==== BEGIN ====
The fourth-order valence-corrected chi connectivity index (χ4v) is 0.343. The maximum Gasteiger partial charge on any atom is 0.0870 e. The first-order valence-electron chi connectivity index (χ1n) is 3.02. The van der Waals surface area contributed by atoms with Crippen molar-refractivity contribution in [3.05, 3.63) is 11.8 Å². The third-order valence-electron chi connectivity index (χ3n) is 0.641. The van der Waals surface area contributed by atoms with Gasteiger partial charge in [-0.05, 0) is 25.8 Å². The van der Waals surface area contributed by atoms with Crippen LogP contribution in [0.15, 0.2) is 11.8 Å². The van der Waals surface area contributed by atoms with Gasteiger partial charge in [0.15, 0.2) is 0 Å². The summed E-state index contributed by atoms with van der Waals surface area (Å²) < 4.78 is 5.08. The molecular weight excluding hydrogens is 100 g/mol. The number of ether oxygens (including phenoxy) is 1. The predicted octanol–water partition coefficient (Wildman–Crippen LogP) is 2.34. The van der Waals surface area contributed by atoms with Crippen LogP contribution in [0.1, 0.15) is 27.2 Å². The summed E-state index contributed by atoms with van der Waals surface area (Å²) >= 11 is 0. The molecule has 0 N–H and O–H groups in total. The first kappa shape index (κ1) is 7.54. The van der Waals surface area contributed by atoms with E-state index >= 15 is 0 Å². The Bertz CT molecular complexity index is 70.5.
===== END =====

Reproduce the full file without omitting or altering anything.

The fourth-order valence-corrected chi connectivity index (χ4v) is 0.343. The maximum Gasteiger partial charge on any atom is 0.0870 e. The first-order valence-electron chi connectivity index (χ1n) is 3.02. The van der Waals surface area contributed by atoms with Crippen molar-refractivity contribution in [3.05, 3.63) is 11.8 Å². The third-order valence-electron chi connectivity index (χ3n) is 0.641. The van der Waals surface area contributed by atoms with Gasteiger partial charge in [-0.05, 0) is 25.8 Å². The van der Waals surface area contributed by atoms with Crippen LogP contribution in [0.15, 0.2) is 11.8 Å². The van der Waals surface area contributed by atoms with Gasteiger partial charge in [0.15, 0.2) is 0 Å². The summed E-state index contributed by atoms with van der Waals surface area (Å²) < 4.78 is 5.08. The molecular weight excluding hydrogens is 100 g/mol. The number of ether oxygens (including phenoxy) is 1. The predicted octanol–water partition coefficient (Wildman–Crippen LogP) is 2.34. The van der Waals surface area contributed by atoms with Crippen LogP contribution in [0.1, 0.15) is 27.2 Å². The summed E-state index contributed by atoms with van der Waals surface area (Å²) >= 11 is 0. The molecule has 0 N–H and O–H groups in total. The first kappa shape index (κ1) is 7.54. The van der Waals surface area contributed by atoms with E-state index >= 15 is 0 Å². The Bertz CT molecular complexity index is 70.5.